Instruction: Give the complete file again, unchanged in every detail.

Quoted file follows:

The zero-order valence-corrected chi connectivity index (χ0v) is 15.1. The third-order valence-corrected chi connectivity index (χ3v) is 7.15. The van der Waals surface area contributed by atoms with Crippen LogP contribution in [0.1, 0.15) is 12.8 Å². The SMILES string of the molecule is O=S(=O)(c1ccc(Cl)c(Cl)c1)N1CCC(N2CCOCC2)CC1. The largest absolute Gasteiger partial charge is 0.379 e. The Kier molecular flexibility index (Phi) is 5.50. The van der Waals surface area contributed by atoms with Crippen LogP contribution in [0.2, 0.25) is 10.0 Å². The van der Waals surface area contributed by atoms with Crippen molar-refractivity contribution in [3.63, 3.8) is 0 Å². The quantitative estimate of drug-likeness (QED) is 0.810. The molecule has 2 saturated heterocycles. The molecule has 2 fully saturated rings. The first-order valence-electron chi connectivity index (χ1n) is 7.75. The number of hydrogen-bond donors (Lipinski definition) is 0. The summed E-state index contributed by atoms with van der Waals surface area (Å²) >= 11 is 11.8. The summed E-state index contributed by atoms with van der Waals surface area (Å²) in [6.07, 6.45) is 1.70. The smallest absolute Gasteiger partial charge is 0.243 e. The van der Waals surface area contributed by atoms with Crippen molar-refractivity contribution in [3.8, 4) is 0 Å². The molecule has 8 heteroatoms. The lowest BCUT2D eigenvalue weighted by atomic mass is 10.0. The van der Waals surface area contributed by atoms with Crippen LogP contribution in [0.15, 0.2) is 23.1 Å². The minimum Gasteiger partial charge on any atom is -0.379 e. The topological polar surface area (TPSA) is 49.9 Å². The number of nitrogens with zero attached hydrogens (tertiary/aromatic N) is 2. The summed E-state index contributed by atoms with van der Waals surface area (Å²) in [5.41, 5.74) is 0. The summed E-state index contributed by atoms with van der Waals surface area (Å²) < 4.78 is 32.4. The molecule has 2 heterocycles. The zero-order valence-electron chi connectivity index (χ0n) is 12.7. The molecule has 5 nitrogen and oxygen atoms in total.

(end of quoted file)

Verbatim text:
The zero-order valence-corrected chi connectivity index (χ0v) is 15.1. The third-order valence-corrected chi connectivity index (χ3v) is 7.15. The van der Waals surface area contributed by atoms with Crippen LogP contribution in [0.1, 0.15) is 12.8 Å². The SMILES string of the molecule is O=S(=O)(c1ccc(Cl)c(Cl)c1)N1CCC(N2CCOCC2)CC1. The largest absolute Gasteiger partial charge is 0.379 e. The Kier molecular flexibility index (Phi) is 5.50. The van der Waals surface area contributed by atoms with Crippen LogP contribution in [0.2, 0.25) is 10.0 Å². The van der Waals surface area contributed by atoms with Crippen molar-refractivity contribution in [3.63, 3.8) is 0 Å². The quantitative estimate of drug-likeness (QED) is 0.810. The molecule has 2 saturated heterocycles. The molecule has 2 fully saturated rings. The first-order valence-electron chi connectivity index (χ1n) is 7.75. The number of hydrogen-bond donors (Lipinski definition) is 0. The summed E-state index contributed by atoms with van der Waals surface area (Å²) >= 11 is 11.8. The summed E-state index contributed by atoms with van der Waals surface area (Å²) in [6.07, 6.45) is 1.70. The smallest absolute Gasteiger partial charge is 0.243 e. The van der Waals surface area contributed by atoms with Crippen molar-refractivity contribution in [3.8, 4) is 0 Å². The molecule has 8 heteroatoms. The lowest BCUT2D eigenvalue weighted by atomic mass is 10.0. The van der Waals surface area contributed by atoms with Crippen LogP contribution in [0.15, 0.2) is 23.1 Å². The minimum Gasteiger partial charge on any atom is -0.379 e. The topological polar surface area (TPSA) is 49.9 Å². The number of nitrogens with zero attached hydrogens (tertiary/aromatic N) is 2. The summed E-state index contributed by atoms with van der Waals surface area (Å²) in [5.41, 5.74) is 0. The summed E-state index contributed by atoms with van der Waals surface area (Å²) < 4.78 is 32.4. The molecule has 2 heterocycles. The zero-order valence-electron chi connectivity index (χ0n) is 12.7. The molecule has 5 nitrogen and oxygen atoms in total.